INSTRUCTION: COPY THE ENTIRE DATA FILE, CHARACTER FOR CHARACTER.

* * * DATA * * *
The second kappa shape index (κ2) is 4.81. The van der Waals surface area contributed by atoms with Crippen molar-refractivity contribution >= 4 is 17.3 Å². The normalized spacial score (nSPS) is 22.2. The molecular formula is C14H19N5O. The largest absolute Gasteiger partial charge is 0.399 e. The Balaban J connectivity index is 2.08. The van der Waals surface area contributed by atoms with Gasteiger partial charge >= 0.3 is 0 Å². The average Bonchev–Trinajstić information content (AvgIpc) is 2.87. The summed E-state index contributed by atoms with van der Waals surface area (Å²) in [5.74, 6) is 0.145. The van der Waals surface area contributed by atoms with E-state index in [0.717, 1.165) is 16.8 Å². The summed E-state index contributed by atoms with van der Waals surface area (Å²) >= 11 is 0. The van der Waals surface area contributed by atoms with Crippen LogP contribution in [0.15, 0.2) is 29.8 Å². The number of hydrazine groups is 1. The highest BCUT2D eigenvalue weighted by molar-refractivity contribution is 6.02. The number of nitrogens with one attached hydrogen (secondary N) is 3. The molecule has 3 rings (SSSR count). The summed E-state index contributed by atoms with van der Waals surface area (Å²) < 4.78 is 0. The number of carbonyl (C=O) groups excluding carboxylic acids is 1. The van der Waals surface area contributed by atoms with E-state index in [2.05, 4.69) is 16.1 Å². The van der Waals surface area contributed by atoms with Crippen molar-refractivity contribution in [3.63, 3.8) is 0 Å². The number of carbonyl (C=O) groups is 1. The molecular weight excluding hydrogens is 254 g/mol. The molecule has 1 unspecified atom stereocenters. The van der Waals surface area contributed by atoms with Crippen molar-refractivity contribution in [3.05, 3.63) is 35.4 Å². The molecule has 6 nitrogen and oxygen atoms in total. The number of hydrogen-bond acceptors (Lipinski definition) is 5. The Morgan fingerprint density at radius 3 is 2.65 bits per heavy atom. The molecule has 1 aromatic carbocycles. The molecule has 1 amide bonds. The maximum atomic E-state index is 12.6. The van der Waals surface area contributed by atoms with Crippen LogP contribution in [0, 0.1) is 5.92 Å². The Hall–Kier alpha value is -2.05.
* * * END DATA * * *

The second kappa shape index (κ2) is 4.81. The van der Waals surface area contributed by atoms with Crippen molar-refractivity contribution >= 4 is 17.3 Å². The normalized spacial score (nSPS) is 22.2. The molecular formula is C14H19N5O. The largest absolute Gasteiger partial charge is 0.399 e. The Balaban J connectivity index is 2.08. The van der Waals surface area contributed by atoms with Gasteiger partial charge >= 0.3 is 0 Å². The average Bonchev–Trinajstić information content (AvgIpc) is 2.87. The summed E-state index contributed by atoms with van der Waals surface area (Å²) in [5.74, 6) is 0.145. The van der Waals surface area contributed by atoms with E-state index in [0.717, 1.165) is 16.8 Å². The summed E-state index contributed by atoms with van der Waals surface area (Å²) >= 11 is 0. The van der Waals surface area contributed by atoms with Crippen LogP contribution in [0.15, 0.2) is 29.8 Å². The number of hydrazine groups is 1. The highest BCUT2D eigenvalue weighted by molar-refractivity contribution is 6.02. The number of nitrogens with one attached hydrogen (secondary N) is 3. The molecule has 3 rings (SSSR count). The summed E-state index contributed by atoms with van der Waals surface area (Å²) < 4.78 is 0. The number of carbonyl (C=O) groups excluding carboxylic acids is 1. The van der Waals surface area contributed by atoms with E-state index in [2.05, 4.69) is 16.1 Å². The van der Waals surface area contributed by atoms with Crippen molar-refractivity contribution in [3.63, 3.8) is 0 Å². The number of carbonyl (C=O) groups is 1. The molecular weight excluding hydrogens is 254 g/mol. The molecule has 1 unspecified atom stereocenters. The van der Waals surface area contributed by atoms with Crippen molar-refractivity contribution in [3.05, 3.63) is 35.4 Å². The molecule has 6 nitrogen and oxygen atoms in total. The number of hydrogen-bond acceptors (Lipinski definition) is 5. The Morgan fingerprint density at radius 3 is 2.65 bits per heavy atom. The molecule has 1 aromatic carbocycles. The molecule has 1 amide bonds. The maximum atomic E-state index is 12.6. The van der Waals surface area contributed by atoms with Crippen LogP contribution in [0, 0.1) is 5.92 Å². The Hall–Kier alpha value is -2.05.